Las Vegas shootings: Cranks and opportunists create fake news, but algorithms spread it

An innocent man was accused of a mass murder, and Google's algorithms amplified the claim. .
An innocent man was accused of a mass murder, and Google's algorithms amplified the claim. . GOOGLE

In the aftermath of any kind of newsworthy tragedy, there’s a sorry parade of opportunists eager to make up alternate realities about it, often before there’s reliable real information.

On Monday, we looked at the case of Geary Danley, an Arkansas grandfather who was accused by right-wing social media of being the Las Vegas shooter. Why? As far as anyone could tell, because he shared a last name with the real killer’s housemate and liked various liberal causes on Facebook.

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Behind a meme of this kind is a glimpse into a culture whose first instinct, on learning of a mass tragedy of this kind, is to find a way of ‘winning’ it as an exercise in ideological point-scoring.

WATCH: Momentum appears to be gaining on Capitol Hill to ban the gun part that may have helped the Las Vegas shooter kill even more people.
Momentum appears to be gaining to ban bump stocks in wake of Las Vegas shooting
Momentum appears to be gaining to ban bump stocks in wake of Las Vegas shooting

Snopes and BuzzFeed have a wide-ranging tour of conspiracy theories and inventions of one sort or another about the massacre, and Alex Jones’s YouTube channel has, to date, no fewer than 141 videos about Las Vegas, several with over 100,000 and one with over a million.

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A brief tour: the shootings were connected to ISIS, or perhaps Antifa; it was an attack on conservatives; there were many more gunmen; there’s definitely a coverup; the attack is a ‘false flag‘ (Jones has reliably called every attack, massacre or tragedy going back to 9/11 a ‘false flag’.)  If you take the time to classify them, there are probably half a dozen separate themes, each repeated multiple times.

There’s not much we’re ever going to be able to do about that particular end of the fever swamp.

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Earlier this week, though, serious questions were raised about the unwitting role that mainstream social media platforms play in amplifying messages like this. Often, it seems, algorithms act instantly, creating crises that well-meaning humans sort out hours later when they get to work and the complaints start rolling in.

Here’s what a Google search for Geary Danley looked like on Monday morning in working hours, EDT. Bear in mind that Danley’s name was well-enough known at this point that reporters were Googling it:


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Is Danley guilty of the worst mass murder in U.S. history? Or is he falsely accused? For much of Monday, Google offered a jumble of possible facts; take your pick. In the top stories slot at the top of the page, where they get a bit of implied legitimacy, are threads in 4chan, a discussion board which has been a toxic centre of alt-right troll culture.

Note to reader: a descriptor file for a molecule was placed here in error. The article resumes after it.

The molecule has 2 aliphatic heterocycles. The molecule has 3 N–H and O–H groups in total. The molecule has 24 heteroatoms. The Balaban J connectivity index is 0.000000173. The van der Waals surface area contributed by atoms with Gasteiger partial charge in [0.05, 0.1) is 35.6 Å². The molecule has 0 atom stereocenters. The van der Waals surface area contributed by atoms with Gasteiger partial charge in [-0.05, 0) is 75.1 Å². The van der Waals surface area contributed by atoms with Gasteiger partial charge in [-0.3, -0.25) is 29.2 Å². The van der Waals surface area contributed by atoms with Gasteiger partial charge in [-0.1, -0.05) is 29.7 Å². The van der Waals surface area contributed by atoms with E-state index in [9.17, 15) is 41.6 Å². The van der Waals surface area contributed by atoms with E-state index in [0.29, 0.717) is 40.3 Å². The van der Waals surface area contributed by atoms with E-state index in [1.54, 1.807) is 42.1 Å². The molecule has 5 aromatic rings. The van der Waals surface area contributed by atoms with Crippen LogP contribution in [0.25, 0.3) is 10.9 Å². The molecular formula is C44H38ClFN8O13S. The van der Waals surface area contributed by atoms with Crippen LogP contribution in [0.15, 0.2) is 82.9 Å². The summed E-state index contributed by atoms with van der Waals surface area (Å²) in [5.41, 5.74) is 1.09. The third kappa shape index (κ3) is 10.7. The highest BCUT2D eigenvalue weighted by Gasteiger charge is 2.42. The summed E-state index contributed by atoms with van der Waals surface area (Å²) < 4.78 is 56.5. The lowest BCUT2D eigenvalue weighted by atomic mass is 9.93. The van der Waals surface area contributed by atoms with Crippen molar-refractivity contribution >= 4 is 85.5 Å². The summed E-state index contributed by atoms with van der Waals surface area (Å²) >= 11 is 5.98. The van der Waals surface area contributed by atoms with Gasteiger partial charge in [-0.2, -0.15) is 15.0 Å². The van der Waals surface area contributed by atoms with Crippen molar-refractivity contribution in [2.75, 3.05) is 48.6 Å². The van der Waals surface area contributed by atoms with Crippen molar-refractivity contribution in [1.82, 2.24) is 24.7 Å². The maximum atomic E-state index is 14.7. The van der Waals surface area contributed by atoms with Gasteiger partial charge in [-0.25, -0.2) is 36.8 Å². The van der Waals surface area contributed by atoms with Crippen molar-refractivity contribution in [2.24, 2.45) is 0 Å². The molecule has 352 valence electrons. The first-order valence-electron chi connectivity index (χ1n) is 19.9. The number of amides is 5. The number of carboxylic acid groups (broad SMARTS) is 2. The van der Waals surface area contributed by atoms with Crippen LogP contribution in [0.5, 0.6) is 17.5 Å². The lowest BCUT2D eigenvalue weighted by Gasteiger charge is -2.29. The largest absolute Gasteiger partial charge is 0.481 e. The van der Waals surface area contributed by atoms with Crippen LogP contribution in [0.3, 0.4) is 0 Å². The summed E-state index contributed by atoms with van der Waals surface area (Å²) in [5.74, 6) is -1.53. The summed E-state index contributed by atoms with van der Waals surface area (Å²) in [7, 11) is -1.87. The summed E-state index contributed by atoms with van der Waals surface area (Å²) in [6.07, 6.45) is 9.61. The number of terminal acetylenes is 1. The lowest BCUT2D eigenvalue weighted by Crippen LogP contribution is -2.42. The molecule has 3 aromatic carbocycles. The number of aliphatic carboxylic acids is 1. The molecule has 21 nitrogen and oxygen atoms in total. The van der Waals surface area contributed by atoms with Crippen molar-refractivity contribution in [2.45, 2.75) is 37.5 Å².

Google fixed the problem by mid-day in Ontario, on a time scale that looked very much like the start of the business day in California. But the question remains why the top story feature was allowed to draw from 4chan, of all places, in the first place. Here’s what the company had to say:

Facebook had its own woes.

The platform’s ‘safety check’ page for the Las Vegas shootings was promoting a variety of fake news sites, including a site called Alt-Right News, ‘funny video‘ links and a scam involving Bitcoin before the grown-ups woke up and fixed the problem.

Bear in mind that this is the site that’s presented to people who are trying to figure out whether family members are alive or dead.

YouTube fared no better — videos calling the shooting a hoax surfaced at the top of search results, prompting bitter criticism from survivors. (The Guardian reported that the video platform had changed its algorithms, but on Friday, three of the top six YouTube results for a search for ‘las vegas shooting‘ were videos peddling conspiracy theories. One was from Jones, one from a sort of low-rent imitator, and the third was sellingthe cleanest superfoods in the world‘.)

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In all cases, the problem is an unavoidable result of trying to automate the human process of judging how, when and whether to present information to other humans, which we might as well call editing. Editing is expensive, and not part of the business plan; algorithms are cheap, and are part of the business plan.

Platforms like Google and Facebook try to automate the judgment that would once have been exercised by the editorial departments and for that matter ad departments, of traditional media companies.

But algorithms turn out to be easy to manipulate if you know what you’re doing, and the result, in a crisis, is humiliation — and humans having to be paid to intervene anyway.

WATCH: Las Vegas police on Tuesday said that Stephen Paddock, the retiree who killed 58 people in the worst mass shooting in modern U.S. history, strafed the concert crowd with bullets for nine to 11 minutes before taking his own life, and had set up cameras inside and outside his hotel suite so he could see police as they closed in on his location.
Gunman fired for about 9 to 11 minutes: Las Vegas police
Gunman fired for about 9 to 11 minutes: Las Vegas police

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In fake news news:

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